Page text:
Solar power to cost less than conventional energy

Solar power to cost less than conventional energy“The drop from Rs. 20 to Rs. 6 per unit from solar power in just 3 to 4 years has made all of us in India enthusiastic,” explains Prafulla Pathak, Secretary General, Solar Energy Society of IndiaSlowly yet steadily, solar power is strengthening its footprints. Prafulla Pathak discusses how renewable energy would strengthen the energy situation along with conventional energy.What potential does India have when it comes to renewable energy sector?There is huge potential of renewable energy such as solar, wind, biomass, etc. If we talk about the solar energy potential, about 5,000 trillion kWh per year energy is incident over India’s land area. The south, central and west parts of our country are prominent in receiving solar energy at 4-7 kWh per sq. metres per day. Solar energy — consisting of heat and light — can be converted into solar thermal and solar photovoltaics, respectively. If effectively harnessed provides huge scalability for solar in India.The distributed generation to provide power through solar is another big advantage as solar energy is scattered. The ability for rapid capacity addition with short lead time is another advantage.When it comes to rural electrification and meeting other energy needs for power and heating and cooling, solar energy has distinct advantages. Off-grid decentralised and low-temperature applications are beneficial for the large proportion of poor and energy un-served population in the country. Efforts are on to exploit the relatively abundant sources of energy available in the country.JNNSM has set target of deploying 20,000 MW of grid connected solar power by the year 2022. What steps should be taken to achieve the target?The Government of India has taken several steps to promote large-scale deployment of solar power across the country. However, lots of measures still need to be taken for achieving the targets set in the national solar mission. These include availability of sufficient funds for solar projects at concessional finance and on priority basis, policy measures for enforcement of RPO (Renewable Purchase Obligations), availability of credible long-term solar radiation data on ground, consistent, predictable and long-term regulatory environment, timely sanctions and permissions from various agencies due to a lack of single window clearance mechanism. Also, various states need to make sure that land banks and transmission infrastructure are available for timely, faster execution of projects.What measures are being taken to make solar energy more successful in India?The grid connected and high-capacity installations mainly supplying the power to the distribution networks is on one side, and distributed, off-grid generation of power through solar is on another side. These are two main streams in our case. The two have different objectives and entirely different situations. The first part is high-capacity investment and depends on need of distribution, and at the same time distribution utility is expecting a better, cheaper power. At the same time, scheduling of supply and achieving the same is a major problem here. The solar power availability is weather dependent, which is not fixed in any part of the world. Some changes every few hours are bound to be there as such predicting the perfect output is a thin line, and achieving the scheduling is a challenge to producers. The other, off-grid part is most suitable for the remote locations or rural areas. The demand of power from a remote village or rural habitat is not much but it is required too. The supply of conventional power to the rural location is not many times techno-economical viable if we consider the line losses and the revenue generation to the transmission or distribution utility. As such, when we have a distributed off-grid system which can generate power to run the three phase limited requirement applications of rural habitats, this off-grid or minigrid is advantageous.Generation of solar energy is costlier than conventional power. What steps should be taken to reduce the cost?Generation of solar energy was costlier than conventional power; the statement should read like this. The drop from Rs. 20 to Rs. 6 per unit from solar power in just 3 to 4 years has made all of us in India enthusiastic. The scaling is one factor which reduces production cost. This in turn reduces CAPEX and fixed cost which are the main contents while deriving the cost. Those steps are already in. Location of the power generation near the required distribution network or independent network for the limited habitats can reduce the power cost further. The cost of the power at generation end and distribution end has increased due to transmission network. The availability of low interest rate debt from the financial institution is the one which can reduce the cost further. The high efficiency modules at low cost are another possibility, which needs research. The day is not far when this statement will be rewritten like generation of energy from conventional is costlier than solar power as the cost of fuel, coal, gas, thermals generation and its logistic cost is going at new high.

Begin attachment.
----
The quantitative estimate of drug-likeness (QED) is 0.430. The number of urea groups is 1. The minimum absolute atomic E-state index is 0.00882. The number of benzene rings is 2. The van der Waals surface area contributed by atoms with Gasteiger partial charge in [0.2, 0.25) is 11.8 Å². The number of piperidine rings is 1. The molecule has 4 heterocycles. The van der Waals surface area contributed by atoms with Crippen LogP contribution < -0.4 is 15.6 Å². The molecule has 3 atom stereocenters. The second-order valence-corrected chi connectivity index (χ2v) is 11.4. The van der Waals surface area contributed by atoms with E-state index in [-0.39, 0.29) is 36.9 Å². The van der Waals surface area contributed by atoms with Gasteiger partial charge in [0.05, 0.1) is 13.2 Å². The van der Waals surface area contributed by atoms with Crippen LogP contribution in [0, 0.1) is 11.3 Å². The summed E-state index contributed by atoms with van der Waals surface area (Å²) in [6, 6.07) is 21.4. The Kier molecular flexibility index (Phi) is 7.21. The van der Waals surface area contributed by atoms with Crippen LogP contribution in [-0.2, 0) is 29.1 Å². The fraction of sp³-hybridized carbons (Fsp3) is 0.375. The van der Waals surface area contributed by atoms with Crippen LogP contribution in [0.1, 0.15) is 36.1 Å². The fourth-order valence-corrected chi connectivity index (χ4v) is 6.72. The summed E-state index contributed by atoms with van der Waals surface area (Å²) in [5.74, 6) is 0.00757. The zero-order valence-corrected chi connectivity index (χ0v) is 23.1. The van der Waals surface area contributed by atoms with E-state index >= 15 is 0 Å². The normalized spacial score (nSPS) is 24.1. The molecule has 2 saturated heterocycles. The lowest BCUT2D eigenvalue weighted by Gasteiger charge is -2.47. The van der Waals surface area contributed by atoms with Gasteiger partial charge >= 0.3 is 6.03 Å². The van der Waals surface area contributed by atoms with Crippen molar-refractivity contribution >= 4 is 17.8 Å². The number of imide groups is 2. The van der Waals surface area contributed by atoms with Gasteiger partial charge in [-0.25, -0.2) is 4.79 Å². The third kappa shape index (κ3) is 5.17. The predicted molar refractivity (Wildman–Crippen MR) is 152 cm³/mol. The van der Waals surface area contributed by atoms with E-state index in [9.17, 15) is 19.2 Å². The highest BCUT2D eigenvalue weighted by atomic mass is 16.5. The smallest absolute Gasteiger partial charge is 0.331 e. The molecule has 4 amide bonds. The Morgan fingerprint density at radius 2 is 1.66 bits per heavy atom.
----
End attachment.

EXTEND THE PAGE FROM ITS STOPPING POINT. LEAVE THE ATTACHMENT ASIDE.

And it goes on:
The use of indigenous material of quality when it is available in suitable quantity must be given priority. The protection of local manufacturers is also necessary. If the producers outside our country are getting subsidies and special facilities by their governments which in turn results in relatively cheaper products by them, the competition is not on level-playing field. When can we see grid parity in Indian solar power sector?The grid parity is possible in near future. It may be after a year or two. It may be possible that the same may be achieved before that. The shortage of domestic coal, constraints on import of coal, and cost of gas may take the conventional power at the next height. Even the falling cost of rupee in the world market will have its effect. The variable cost had lead due to these developments. Thus, with lowering of the solar power generation cost due to reduction in fixed component and the rise in fixed and variable cost of conventional power, the grid parity is likely to be achieved in the next 3-4 years.What are the tariffs for solar power in India?The tariff for solar power is different in various states depending upon the solar policy of each state. However, for solar projects under the National Solar Mission, the tariff is fixed by the Central Electricity Regulatory Commission (CERC). It may be noted that for Phase-1, Batch-1 projects under JNNSM, the tariff was fixed at Rs. 17.95 per unit. But during the reverse bidding process for allocation of solar PV Projects, the various developers quoted much lower tariff and the average bid tariff was  Rs. 12.16. Similarly, for projects under Phase 1, Batch 2, against CERC tariff of  Rs. 15.39, the average bid tariff was  Rs. 8.77. Recently tariff for solar projects in some states has been quoted as low as  Rs. 6.50. You would see considerable lowering of tariff for solar energy during the last 3-4 years.Indian Government is considering imposing anti-dumping duties on imported solar photovoltaic modules? What is your take on the situation?The Government of India is considering imposing anti-dumping duties on imported solar cells and modules. SESI has been consistently of the view that manufacturing of all components required for solar PV and solar thermal projects should be encouraged in India. Even the National Solar Mission aims to make India a manufacturing hub for all components and parts required for solar power projects. The use of indigenous material of quality when it is available in suitable quantity must be given priority. The protection of local manufacturers is also necessary. If the producers outside our country are getting subsidies and special facilities by their governments which in turn results in relatively cheaper products by them, the competition is not on level-playing field. Such steps are necessary for encouraging solar industry in the country.